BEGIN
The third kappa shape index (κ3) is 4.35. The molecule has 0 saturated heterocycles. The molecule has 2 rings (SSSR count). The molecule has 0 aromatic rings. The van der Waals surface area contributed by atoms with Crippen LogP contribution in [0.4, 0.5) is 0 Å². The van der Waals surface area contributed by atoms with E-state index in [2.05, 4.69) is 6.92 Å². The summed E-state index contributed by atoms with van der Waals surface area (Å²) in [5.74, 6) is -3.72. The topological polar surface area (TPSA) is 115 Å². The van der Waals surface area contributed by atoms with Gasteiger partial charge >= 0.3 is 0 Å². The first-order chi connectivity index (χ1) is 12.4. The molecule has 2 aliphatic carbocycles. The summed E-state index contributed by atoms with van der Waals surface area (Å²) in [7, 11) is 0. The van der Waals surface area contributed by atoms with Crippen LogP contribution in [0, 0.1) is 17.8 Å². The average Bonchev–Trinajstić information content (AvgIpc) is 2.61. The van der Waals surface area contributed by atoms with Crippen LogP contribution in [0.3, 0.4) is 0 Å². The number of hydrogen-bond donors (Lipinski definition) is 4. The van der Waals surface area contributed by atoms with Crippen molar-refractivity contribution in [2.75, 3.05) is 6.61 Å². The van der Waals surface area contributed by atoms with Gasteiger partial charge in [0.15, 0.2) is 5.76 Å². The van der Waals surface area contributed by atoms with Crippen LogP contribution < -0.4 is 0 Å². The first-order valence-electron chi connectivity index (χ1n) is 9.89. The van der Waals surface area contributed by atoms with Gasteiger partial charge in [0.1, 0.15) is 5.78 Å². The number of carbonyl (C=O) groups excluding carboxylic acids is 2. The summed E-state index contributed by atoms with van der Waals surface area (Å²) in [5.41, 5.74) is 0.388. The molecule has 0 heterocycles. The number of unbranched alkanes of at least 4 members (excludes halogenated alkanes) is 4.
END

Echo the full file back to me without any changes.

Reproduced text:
The third kappa shape index (κ3) is 4.35. The molecule has 0 saturated heterocycles. The molecule has 2 rings (SSSR count). The molecule has 0 aromatic rings. The van der Waals surface area contributed by atoms with Crippen LogP contribution in [0.4, 0.5) is 0 Å². The van der Waals surface area contributed by atoms with E-state index in [2.05, 4.69) is 6.92 Å². The summed E-state index contributed by atoms with van der Waals surface area (Å²) in [5.74, 6) is -3.72. The topological polar surface area (TPSA) is 115 Å². The van der Waals surface area contributed by atoms with Gasteiger partial charge >= 0.3 is 0 Å². The first-order chi connectivity index (χ1) is 12.4. The molecule has 2 aliphatic carbocycles. The summed E-state index contributed by atoms with van der Waals surface area (Å²) in [7, 11) is 0. The van der Waals surface area contributed by atoms with Crippen LogP contribution in [0, 0.1) is 17.8 Å². The average Bonchev–Trinajstić information content (AvgIpc) is 2.61. The van der Waals surface area contributed by atoms with Crippen LogP contribution in [0.3, 0.4) is 0 Å². The number of hydrogen-bond donors (Lipinski definition) is 4. The van der Waals surface area contributed by atoms with Crippen molar-refractivity contribution in [2.75, 3.05) is 6.61 Å². The van der Waals surface area contributed by atoms with Gasteiger partial charge in [0.15, 0.2) is 5.76 Å². The van der Waals surface area contributed by atoms with Crippen LogP contribution < -0.4 is 0 Å². The first-order valence-electron chi connectivity index (χ1n) is 9.89. The van der Waals surface area contributed by atoms with Gasteiger partial charge in [0.1, 0.15) is 5.78 Å². The number of carbonyl (C=O) groups excluding carboxylic acids is 2. The summed E-state index contributed by atoms with van der Waals surface area (Å²) in [5.41, 5.74) is 0.388. The molecule has 0 heterocycles. The number of unbranched alkanes of at least 4 members (excludes halogenated alkanes) is 4.